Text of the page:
Although this variety has been grown in Portugal for centuries (and has even made its way to Brazil, most probably brought over by Jesuit missionaries in the 17th century, where it is used in their wine production), its importance was only recognised 30 or so years ago. It had almost died out by the 1970s due to low yields and disease, but a decade later research was done by some of the top port houses to determine which grape varieties make the best port and, of the ones they short-listed, Touriga Nacional was named the best. As a result of this research, a hardy clone was produced and Touriga Nacional is now grown in every wine-making region of Portugal, from the Douro to the Algarve. Portuguese red wines are made up of blends of grape varieties such as Tinta Barroca, Tinta Roriz/Aragonez (better known as Tempranillo), Touriga Franca, Trincadeira and Jaen, but the addition of Touriga Nacional (a dark-skinned grape rich in tannins, which on its own can be a bit over-powering) gives the wine its structure with intense aromas, flavours of blackcurrant and other dark fruit and spices, with a hint of liquorice and bergamot, and a capacity for ageing well. Even a small percentage of this grape (such as the 10% Touriga Nacional blended with 60% Tinta Roriz and 30% Touriga Franca in Casca Wines’ Bote (Douro)) can turn a mediocre blend into a full-bodied wine of international quality, so it is not surprising that in the wine industry Touriga Nacional is often referred to as Portugal’s answer to Cabernet Sauvignon. Don’t be put off by the low prices (around €4 a bottle in supermarkets) which belie the quality; good wine is, thankfully, still relatively cheap in Portugal.

Pictured wines (prices as of 2020):
Adega de Vila Real (Douro – blend of Tinta Barroca, Tinta Roriz, Touriga Franca and Touriga Nacional), 2018, €3.14
Vale do Viso (Douro – blend of Touriga Nacional, Touriga Franca and Tinta Roriz), 2016, €3.94
Cartuxa Vinea (Alentejo – blend of Aragonez, Trincadeira, Alicante Bouschet, Touriga Nacional and Syrah), 2017, €3.05
Bote (Douro – blend of Tinta Roriz, Touriga Franca and Touriga Nacional), 2016, €3.85
Cabeça d’Velho (Dão – blend of Tinta Roriz, Jaen and Touriga Nacional), 2015, €2.55

Food and drink, Understanding the 'couvert': a Portuguese take on the bread and olives course

Understanding the ‘couvert’: a Portuguese take on the bread and olives course

The word Couvert on Portuguese menus can be a bit misleading to foreign tourists, as it isn’t the typical fixed-fee cover charge which is added to the bill in some other countries. The term couvert in Portugal is used to describe the small dishes that are served as appetisers before the meal. Common appetisers include: pão (bread), manteiga (butter), manteiga de ervas (herb butter), manteiga com alho (garlic butter), patê de sardinha (sardine pâté), patê de atum (tuna pâté), azeitonas (olives), queijo (cheese), maionese de delícias do mar (mayonnaise with seafood), cenouras à Algarvia (Algarvian-style carrots), grão de bico or feijão-frade com bacalhau (chickpeas or black-eyed peas with cod), among many others.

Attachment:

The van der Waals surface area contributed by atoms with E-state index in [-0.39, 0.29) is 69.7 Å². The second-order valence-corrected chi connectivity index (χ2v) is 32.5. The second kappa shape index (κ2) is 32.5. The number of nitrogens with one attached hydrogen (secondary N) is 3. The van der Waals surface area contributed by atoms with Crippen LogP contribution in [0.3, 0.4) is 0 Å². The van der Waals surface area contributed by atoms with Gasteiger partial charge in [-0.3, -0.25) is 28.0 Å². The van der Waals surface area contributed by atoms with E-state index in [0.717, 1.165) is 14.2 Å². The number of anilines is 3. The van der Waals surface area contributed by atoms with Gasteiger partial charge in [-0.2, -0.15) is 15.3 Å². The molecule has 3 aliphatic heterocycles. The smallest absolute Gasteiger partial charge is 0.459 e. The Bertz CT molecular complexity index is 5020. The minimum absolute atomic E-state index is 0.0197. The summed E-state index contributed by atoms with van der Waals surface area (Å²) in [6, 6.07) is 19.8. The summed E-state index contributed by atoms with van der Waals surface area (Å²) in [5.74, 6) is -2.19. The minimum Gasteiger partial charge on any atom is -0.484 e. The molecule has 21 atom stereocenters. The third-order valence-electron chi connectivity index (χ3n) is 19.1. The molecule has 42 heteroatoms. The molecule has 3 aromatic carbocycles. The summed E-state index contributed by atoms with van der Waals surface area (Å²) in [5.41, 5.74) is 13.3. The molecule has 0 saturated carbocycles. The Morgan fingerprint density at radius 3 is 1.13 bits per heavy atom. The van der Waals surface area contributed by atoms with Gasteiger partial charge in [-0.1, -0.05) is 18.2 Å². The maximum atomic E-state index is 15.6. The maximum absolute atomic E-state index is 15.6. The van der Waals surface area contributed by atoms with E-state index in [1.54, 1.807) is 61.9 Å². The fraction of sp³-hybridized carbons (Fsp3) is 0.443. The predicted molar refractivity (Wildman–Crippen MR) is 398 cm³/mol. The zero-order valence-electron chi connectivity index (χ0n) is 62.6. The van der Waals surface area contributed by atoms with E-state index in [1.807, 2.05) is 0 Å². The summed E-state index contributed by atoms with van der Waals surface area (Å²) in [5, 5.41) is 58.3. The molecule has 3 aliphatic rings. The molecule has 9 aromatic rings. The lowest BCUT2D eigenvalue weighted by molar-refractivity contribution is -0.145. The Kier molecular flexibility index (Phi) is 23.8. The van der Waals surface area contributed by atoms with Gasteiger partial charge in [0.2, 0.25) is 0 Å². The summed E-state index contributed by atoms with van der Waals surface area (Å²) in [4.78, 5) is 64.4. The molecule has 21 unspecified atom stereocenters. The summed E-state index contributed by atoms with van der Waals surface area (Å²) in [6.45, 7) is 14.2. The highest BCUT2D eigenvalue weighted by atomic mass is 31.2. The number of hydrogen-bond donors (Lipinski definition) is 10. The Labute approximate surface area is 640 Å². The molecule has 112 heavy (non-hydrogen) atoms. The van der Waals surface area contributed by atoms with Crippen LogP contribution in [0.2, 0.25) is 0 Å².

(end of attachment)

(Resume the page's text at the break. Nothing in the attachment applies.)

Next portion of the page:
In most Portuguese restaurants appetisers are brought to your table as soon as you have sat down, but there is no obligation to eat them. In Portugal you only pay for what you eat, so if you don’t eat anything from the selection you won’t be charged. The couvert should be listed on the menu, so if you are concerned about how much it is going to cost you can ask to see the menu before you decide to accept it, however, they aren’t usually very expensive. Some restaurants charge per person for a selection of appetisers, for example, for €2 per person you may get a variety of bread rolls, herb butter, garlic butter, olives and tuna pâté. Other restaurants charge per item, for example, bread (€1), olives (€1.50), tuna pâté (€2.50), cheese (€3), so you can just try the ones you want. One thing that tourists who haven’t been to Portugal before often complain about is the fact that the food is presented as if it is free and they feel ripped off when they see it included on the bill, but it is not a tourist scam, it is just a cultural difference. The presentation of appetisers is standard practice in restaurants throughout Portugal, with the intention that diners have something to nibble on while looking at the menu and waiting for their food. It is perfectly acceptable to ask the waiter/waitress to take it away if you don’t want it, or just ask him/her to leave certain items, such as the bread and olives. The quality of the appetisers can vary from restaurant to restaurant; in some you may get pre-packaged sardine pâté, whereas in others it may be freshly made in the restaurant. You may also get offered regional dishes that you wouldn’t normally get to try and, as the Portuguese proverb goes, ‘Quem não arrisca, não petisca’ (‘Nothing ventured, nothing gained’ or, literally, ‘He who doesn’t take a risk, doesn’t get to have a little snack’!).